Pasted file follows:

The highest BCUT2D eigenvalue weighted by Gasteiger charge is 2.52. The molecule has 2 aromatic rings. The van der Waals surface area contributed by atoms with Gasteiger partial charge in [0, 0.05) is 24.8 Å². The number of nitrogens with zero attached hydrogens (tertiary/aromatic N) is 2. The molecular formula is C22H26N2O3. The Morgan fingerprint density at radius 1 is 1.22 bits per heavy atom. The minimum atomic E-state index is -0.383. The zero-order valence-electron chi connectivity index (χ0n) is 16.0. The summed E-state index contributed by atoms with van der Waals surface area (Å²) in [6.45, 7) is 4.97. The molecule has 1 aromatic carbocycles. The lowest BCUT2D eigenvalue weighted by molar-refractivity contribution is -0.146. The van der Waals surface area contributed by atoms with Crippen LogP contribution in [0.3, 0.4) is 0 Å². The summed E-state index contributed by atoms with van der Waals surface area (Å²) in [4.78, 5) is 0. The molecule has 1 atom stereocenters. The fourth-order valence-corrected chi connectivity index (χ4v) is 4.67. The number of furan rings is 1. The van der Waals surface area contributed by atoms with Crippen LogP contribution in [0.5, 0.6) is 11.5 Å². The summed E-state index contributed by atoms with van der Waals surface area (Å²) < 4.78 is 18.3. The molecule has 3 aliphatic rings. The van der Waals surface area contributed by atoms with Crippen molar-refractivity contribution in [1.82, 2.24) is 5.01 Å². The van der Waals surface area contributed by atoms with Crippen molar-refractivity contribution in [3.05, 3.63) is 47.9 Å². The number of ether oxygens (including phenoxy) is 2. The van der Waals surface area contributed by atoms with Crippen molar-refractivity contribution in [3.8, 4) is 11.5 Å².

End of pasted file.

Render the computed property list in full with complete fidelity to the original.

The highest BCUT2D eigenvalue weighted by Gasteiger charge is 2.52. The molecule has 2 aromatic rings. The van der Waals surface area contributed by atoms with Gasteiger partial charge in [0, 0.05) is 24.8 Å². The number of nitrogens with zero attached hydrogens (tertiary/aromatic N) is 2. The molecular formula is C22H26N2O3. The Morgan fingerprint density at radius 1 is 1.22 bits per heavy atom. The minimum atomic E-state index is -0.383. The zero-order valence-electron chi connectivity index (χ0n) is 16.0. The summed E-state index contributed by atoms with van der Waals surface area (Å²) in [6.45, 7) is 4.97. The molecule has 1 aromatic carbocycles. The lowest BCUT2D eigenvalue weighted by molar-refractivity contribution is -0.146. The van der Waals surface area contributed by atoms with Crippen LogP contribution in [0.3, 0.4) is 0 Å². The summed E-state index contributed by atoms with van der Waals surface area (Å²) in [4.78, 5) is 0. The molecule has 1 atom stereocenters. The fourth-order valence-corrected chi connectivity index (χ4v) is 4.67. The number of furan rings is 1. The van der Waals surface area contributed by atoms with Crippen LogP contribution in [0.5, 0.6) is 11.5 Å². The summed E-state index contributed by atoms with van der Waals surface area (Å²) < 4.78 is 18.3. The molecule has 3 aliphatic rings. The van der Waals surface area contributed by atoms with Crippen molar-refractivity contribution in [1.82, 2.24) is 5.01 Å². The van der Waals surface area contributed by atoms with Crippen molar-refractivity contribution in [3.05, 3.63) is 47.9 Å². The number of ether oxygens (including phenoxy) is 2. The van der Waals surface area contributed by atoms with Crippen molar-refractivity contribution in [3.8, 4) is 11.5 Å².